Monday, October 24, 2011

I have a lexicographical dream

I came across this video on Ted the other day, which I label a sort of "I have a lexicographical dream" speech:

Do I even need to say how much I adore Erin McKean after watching it? Students who've taken any of my classes know that my dream job is that of a lexicographer, and she made the job sound even more amazing than I already thought it was. She has an interesting question that doesn't quite get answered (nor could it in only 15 minutes) about what the dictionary should be in terms of format and usefulness. It sounds like she leans more towards a corpus format with the ability to search for a particular word and see examples of its uses in actual written or spoken language data. However, it would need to be more than that because dictionary users would still need a sort of summary to provide the overall theme of data examples, most common definitions, and usage notes for the words. There must be a better way to make the dictionary so it can be more useful, but, wow, that's a daunting task to compile examples, usage notes, pronunciation, and more, especially if you're trying to do that for every word in the English language.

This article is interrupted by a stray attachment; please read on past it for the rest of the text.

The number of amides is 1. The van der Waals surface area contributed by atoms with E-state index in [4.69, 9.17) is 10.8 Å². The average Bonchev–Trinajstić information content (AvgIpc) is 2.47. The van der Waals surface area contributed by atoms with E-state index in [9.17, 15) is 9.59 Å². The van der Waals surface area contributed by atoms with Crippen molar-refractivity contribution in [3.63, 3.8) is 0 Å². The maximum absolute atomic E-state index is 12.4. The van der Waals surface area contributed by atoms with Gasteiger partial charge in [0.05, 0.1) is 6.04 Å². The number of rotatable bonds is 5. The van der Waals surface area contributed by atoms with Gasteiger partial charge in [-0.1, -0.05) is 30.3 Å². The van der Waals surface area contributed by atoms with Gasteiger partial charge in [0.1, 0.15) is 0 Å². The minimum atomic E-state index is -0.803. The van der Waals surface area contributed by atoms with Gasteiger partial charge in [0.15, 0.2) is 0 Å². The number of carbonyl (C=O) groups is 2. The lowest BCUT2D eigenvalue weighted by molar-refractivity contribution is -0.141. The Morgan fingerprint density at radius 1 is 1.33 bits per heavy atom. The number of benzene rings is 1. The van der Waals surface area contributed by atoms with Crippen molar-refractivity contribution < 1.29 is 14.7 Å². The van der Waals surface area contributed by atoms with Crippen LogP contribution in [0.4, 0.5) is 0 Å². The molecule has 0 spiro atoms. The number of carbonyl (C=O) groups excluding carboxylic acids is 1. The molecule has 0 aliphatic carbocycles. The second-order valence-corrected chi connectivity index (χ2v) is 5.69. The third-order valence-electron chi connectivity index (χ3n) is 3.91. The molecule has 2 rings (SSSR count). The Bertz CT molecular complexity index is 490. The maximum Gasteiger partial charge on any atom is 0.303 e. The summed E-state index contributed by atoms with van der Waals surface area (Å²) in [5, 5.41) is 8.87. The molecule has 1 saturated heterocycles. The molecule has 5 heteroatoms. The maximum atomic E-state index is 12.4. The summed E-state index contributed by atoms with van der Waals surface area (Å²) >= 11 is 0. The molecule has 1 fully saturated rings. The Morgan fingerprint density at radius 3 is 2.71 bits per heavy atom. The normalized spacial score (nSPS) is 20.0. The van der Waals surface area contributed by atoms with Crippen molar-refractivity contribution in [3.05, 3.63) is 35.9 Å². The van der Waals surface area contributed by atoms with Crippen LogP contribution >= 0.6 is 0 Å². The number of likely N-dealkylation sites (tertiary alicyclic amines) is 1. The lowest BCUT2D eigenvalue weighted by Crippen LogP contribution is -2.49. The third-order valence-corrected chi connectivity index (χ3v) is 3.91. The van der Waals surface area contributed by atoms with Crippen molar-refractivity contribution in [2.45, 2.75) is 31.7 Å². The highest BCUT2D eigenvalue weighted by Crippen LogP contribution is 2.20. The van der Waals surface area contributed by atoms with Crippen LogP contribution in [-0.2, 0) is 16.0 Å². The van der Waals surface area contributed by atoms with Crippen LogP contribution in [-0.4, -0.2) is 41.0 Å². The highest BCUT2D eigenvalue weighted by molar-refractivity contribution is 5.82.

I've seen several online and electronic dictionaries that are trying to become more than just a paper dictionary on screen, such as Wordnik, but I haven't seen one that does it all. Earlier I wrote a post about dictionary and word apps for the iPhone/iPad, and I still use all those apps because not a single one has everything I want. Each one has at least one unique feature that makes it so I have nine apps and three bookmarks for online dictionaries on my iPhone. Have you found any one website or app that is your one go-to source for your electronic dictionary needs?

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